State of Live Sound

Apr 27, 2010 4:11 PM, By Blair Jackson



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By the time you read this, American Idiot will have premiered on Broadway, with SR support from Masque Sound.

By the time you read this, American Idiot will have premiered on Broadway, with SR support from Masque Sound.

While the music industry as a whole continues to face challenging times, with sales of even the most popular albums decreasing year to year, and the rise of individual digital track purchases still not compensating for the volume of losses, the live touring industry has remained relatively robust. As M.L. Procise, senior touring director of Clair Global, the world’s largest touring sound company, remarks, “It seems that especially in tough times people want to escape and go out and see bands that they love—somehow they find the money for it.” Dave Shadoan of another giant audio company, Sound Image, agrees…to a point: “People are still going to shows—most of the big tours are doing okay—but there are also a lot of people who, because of the bad economy, can’t go as often, or they’ll stay away from the high-priced shows. For a lot of people, ‘disposable income’ is down to a husband and wife going to dinner and a movie. The trip to the Mouse House [Disney World]—people aren’t spending that money now.”

Indeed, on the surface, glancing at the top tours of last year it looked like good news all around. Led by U2’s amazing 360-degree stadium shows—all of which sold out and which are on track to do so again this year—and buoyed by popular tours by the likes of Madonna, AC/DC, Bruce Springsteen, Metallica, Elton John and Billy Joel, The Eagles, and Kenny Chesney, many arenas and sheds were filled to capacity. That’s the good news. The less than great news is that the support overall for many tours was “thin”—i.e., demand for some perennials (like Springsteen, for example) was not as great as in previous years—and many of the summer amphitheater acts performed for full houses only because of a plethora of heavily discounted seats. And although many look at 2009 as the crater of the recession, with some economic indicators looking up (marginally) for 2010, the continuing high unemployment rate and an overall lack of confidence in the nation’s economic fortunes have the potential to actually make this a tougher year than last year on the live sound front domestically. One harbinger may be the upcoming Eagles/Dixie Chicks/Keith Urban tour, which has been ambitiously booked into a number of stadiums in large markets.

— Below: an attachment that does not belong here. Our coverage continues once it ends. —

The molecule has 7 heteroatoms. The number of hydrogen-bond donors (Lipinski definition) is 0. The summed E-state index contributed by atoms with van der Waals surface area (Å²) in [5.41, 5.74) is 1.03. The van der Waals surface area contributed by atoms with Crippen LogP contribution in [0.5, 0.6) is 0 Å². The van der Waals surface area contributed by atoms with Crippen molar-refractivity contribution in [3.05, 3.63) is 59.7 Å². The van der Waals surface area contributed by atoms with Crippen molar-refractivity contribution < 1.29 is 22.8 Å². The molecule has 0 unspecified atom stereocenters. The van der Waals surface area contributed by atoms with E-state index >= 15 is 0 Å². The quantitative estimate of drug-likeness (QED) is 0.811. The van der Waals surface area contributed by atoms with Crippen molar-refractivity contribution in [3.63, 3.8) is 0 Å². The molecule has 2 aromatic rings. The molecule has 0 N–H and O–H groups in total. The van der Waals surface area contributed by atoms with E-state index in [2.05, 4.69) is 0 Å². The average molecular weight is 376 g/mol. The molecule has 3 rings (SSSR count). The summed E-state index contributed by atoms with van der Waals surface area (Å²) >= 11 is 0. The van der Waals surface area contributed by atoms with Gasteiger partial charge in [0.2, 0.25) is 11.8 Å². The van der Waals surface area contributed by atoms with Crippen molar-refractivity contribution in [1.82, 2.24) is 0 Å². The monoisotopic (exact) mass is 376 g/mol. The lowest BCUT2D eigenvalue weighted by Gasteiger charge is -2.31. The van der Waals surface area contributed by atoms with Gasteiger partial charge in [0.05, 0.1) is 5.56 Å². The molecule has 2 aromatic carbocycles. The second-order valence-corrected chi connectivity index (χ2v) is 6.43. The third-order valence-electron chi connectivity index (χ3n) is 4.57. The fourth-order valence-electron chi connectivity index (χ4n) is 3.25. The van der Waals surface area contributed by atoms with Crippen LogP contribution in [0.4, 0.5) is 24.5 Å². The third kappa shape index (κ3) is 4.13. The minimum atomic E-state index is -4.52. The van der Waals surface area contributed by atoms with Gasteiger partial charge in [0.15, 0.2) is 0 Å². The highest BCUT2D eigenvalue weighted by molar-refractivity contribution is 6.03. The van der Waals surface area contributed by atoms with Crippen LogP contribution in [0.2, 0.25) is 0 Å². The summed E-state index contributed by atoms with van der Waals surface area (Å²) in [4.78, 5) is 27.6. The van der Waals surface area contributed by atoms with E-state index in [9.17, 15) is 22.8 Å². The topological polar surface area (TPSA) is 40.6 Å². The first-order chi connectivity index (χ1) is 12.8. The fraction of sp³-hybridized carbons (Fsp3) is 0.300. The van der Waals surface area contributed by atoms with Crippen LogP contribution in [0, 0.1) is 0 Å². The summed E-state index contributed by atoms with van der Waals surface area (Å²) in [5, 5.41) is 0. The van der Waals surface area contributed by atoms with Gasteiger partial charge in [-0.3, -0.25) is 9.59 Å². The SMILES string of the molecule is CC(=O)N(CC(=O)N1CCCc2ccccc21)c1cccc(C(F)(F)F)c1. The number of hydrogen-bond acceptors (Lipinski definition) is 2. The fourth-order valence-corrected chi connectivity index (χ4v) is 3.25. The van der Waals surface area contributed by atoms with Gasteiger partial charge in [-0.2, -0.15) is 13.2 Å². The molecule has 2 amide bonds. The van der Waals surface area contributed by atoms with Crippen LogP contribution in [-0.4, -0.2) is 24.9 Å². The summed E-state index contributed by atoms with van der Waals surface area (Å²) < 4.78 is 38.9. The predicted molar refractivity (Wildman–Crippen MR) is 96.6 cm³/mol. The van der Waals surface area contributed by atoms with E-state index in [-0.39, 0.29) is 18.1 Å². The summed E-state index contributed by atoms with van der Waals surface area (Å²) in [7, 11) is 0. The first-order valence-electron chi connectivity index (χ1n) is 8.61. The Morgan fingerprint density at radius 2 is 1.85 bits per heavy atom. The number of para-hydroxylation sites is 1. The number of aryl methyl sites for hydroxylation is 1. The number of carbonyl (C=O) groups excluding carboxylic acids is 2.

“It’s too early to tell how the summer season is going to be,” says Gary Bongiovanni, editor in chief of Pollstar, the leading live music industry publication. “If you look at what’s going to be out there, it’s a lot of the same music that’s been out there every year. In the summer you see a lot of the boomer bands combining in twos and threes to try to do another tour of large venues, and for the most part those have done fairly well. The outdoor festivals that are coming, like Coachella and Bonnaroo, will probably do fine because they get big acts and they’ve also established themselves as places people want to go, no matter who is playing. And country has proven to be dependable, too, year-round. What’s interesting about that market is it’s largely newer acts. If you look at who sells a lot on the rock side, you’re looking at Springsteen and U2 and The Eagles, AC/DC—all these acts that have been around for decades. But in country it’s Zac Brown, Lady Antebellum, Taylor Swift, Rascal Flatts… It’s going to be interesting to see what happens when the Rolling Stones are no longer around and Paul McCartney is no longer around and Springsteen isn’t touring anymore. Who will take their place at the upper level? It’s hard to say.”

Glamorous names aside, the live sound business is much more than just the top-grossing touring acts, of course. It is clubs and auditoriums, church installs and corporate events, conventions, legitimate theater, wineries and Indian casinos—an incredible panoply of microbusinesses, each an economy in itself. And looking at this deeper landscape, the results are perhaps more mixed than they are at upper strata of big music tours. We recently spoke with reps from a handful of top sound reinforcement companies to get a sense of the market’s strengths and weaknesses.

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